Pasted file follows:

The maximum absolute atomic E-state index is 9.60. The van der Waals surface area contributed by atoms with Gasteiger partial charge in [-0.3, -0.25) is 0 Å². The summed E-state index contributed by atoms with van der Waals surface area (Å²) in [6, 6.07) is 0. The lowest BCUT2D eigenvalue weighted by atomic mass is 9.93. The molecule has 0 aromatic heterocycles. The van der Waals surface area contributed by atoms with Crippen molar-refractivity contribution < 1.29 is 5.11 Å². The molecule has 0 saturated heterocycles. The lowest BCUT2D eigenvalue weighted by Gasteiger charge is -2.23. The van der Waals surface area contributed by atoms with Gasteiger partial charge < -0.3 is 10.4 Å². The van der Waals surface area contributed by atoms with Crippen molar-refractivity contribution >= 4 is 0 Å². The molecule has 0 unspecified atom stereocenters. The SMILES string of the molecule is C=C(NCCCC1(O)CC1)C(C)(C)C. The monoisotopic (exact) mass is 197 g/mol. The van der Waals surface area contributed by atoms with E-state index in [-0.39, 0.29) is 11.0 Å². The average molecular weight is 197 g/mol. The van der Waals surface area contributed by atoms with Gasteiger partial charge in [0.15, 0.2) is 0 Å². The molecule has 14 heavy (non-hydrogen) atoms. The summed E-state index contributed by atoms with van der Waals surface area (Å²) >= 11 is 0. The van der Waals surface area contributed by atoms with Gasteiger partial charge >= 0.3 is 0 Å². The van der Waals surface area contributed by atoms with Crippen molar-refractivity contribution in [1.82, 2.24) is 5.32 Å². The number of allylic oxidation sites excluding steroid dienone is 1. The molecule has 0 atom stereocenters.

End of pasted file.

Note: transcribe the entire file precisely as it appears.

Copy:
The maximum absolute atomic E-state index is 9.60. The van der Waals surface area contributed by atoms with Gasteiger partial charge in [-0.3, -0.25) is 0 Å². The summed E-state index contributed by atoms with van der Waals surface area (Å²) in [6, 6.07) is 0. The lowest BCUT2D eigenvalue weighted by atomic mass is 9.93. The molecule has 0 aromatic heterocycles. The van der Waals surface area contributed by atoms with Crippen molar-refractivity contribution < 1.29 is 5.11 Å². The molecule has 0 saturated heterocycles. The lowest BCUT2D eigenvalue weighted by Gasteiger charge is -2.23. The van der Waals surface area contributed by atoms with Gasteiger partial charge < -0.3 is 10.4 Å². The van der Waals surface area contributed by atoms with Crippen molar-refractivity contribution >= 4 is 0 Å². The molecule has 0 unspecified atom stereocenters. The SMILES string of the molecule is C=C(NCCCC1(O)CC1)C(C)(C)C. The monoisotopic (exact) mass is 197 g/mol. The van der Waals surface area contributed by atoms with E-state index in [-0.39, 0.29) is 11.0 Å². The average molecular weight is 197 g/mol. The van der Waals surface area contributed by atoms with Gasteiger partial charge in [0.15, 0.2) is 0 Å². The molecule has 14 heavy (non-hydrogen) atoms. The summed E-state index contributed by atoms with van der Waals surface area (Å²) >= 11 is 0. The van der Waals surface area contributed by atoms with Gasteiger partial charge >= 0.3 is 0 Å². The van der Waals surface area contributed by atoms with Crippen molar-refractivity contribution in [1.82, 2.24) is 5.32 Å². The number of allylic oxidation sites excluding steroid dienone is 1. The molecule has 0 atom stereocenters.